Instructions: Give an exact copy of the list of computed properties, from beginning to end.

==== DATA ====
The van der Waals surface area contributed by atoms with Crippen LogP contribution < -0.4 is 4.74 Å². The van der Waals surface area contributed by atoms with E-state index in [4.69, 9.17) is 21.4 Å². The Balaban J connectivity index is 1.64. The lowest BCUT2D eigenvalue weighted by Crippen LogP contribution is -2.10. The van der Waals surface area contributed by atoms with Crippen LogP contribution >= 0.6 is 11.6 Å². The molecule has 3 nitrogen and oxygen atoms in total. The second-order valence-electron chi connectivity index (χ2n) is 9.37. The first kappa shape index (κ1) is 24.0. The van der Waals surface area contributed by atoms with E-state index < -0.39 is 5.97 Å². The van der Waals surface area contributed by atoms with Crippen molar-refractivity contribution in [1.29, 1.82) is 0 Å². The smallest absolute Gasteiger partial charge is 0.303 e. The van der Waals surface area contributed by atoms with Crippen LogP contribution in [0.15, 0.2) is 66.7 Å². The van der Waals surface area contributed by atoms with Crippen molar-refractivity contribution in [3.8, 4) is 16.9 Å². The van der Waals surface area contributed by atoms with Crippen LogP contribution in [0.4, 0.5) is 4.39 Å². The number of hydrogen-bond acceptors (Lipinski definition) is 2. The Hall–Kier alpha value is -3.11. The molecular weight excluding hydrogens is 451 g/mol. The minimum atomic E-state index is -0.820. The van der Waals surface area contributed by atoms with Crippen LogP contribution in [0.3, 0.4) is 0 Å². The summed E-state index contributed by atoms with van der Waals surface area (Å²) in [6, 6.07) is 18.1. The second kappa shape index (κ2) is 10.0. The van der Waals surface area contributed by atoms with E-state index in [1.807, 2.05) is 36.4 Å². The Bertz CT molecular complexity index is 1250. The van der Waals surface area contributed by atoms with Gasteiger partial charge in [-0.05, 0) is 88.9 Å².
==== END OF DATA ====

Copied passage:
The van der Waals surface area contributed by atoms with Crippen LogP contribution < -0.4 is 4.74 Å². The van der Waals surface area contributed by atoms with E-state index in [4.69, 9.17) is 21.4 Å². The Balaban J connectivity index is 1.64. The lowest BCUT2D eigenvalue weighted by Crippen LogP contribution is -2.10. The van der Waals surface area contributed by atoms with Crippen LogP contribution >= 0.6 is 11.6 Å². The molecule has 3 nitrogen and oxygen atoms in total. The second-order valence-electron chi connectivity index (χ2n) is 9.37. The first kappa shape index (κ1) is 24.0. The van der Waals surface area contributed by atoms with E-state index < -0.39 is 5.97 Å². The van der Waals surface area contributed by atoms with Crippen molar-refractivity contribution in [1.29, 1.82) is 0 Å². The smallest absolute Gasteiger partial charge is 0.303 e. The van der Waals surface area contributed by atoms with Crippen LogP contribution in [0.15, 0.2) is 66.7 Å². The van der Waals surface area contributed by atoms with Crippen molar-refractivity contribution in [3.8, 4) is 16.9 Å². The van der Waals surface area contributed by atoms with Crippen LogP contribution in [0.4, 0.5) is 4.39 Å². The number of hydrogen-bond acceptors (Lipinski definition) is 2. The Hall–Kier alpha value is -3.11. The molecular weight excluding hydrogens is 451 g/mol. The minimum atomic E-state index is -0.820. The van der Waals surface area contributed by atoms with Crippen LogP contribution in [0.3, 0.4) is 0 Å². The summed E-state index contributed by atoms with van der Waals surface area (Å²) in [6, 6.07) is 18.1. The second kappa shape index (κ2) is 10.0. The van der Waals surface area contributed by atoms with E-state index in [1.807, 2.05) is 36.4 Å². The Bertz CT molecular complexity index is 1250. The van der Waals surface area contributed by atoms with Gasteiger partial charge in [-0.05, 0) is 88.9 Å².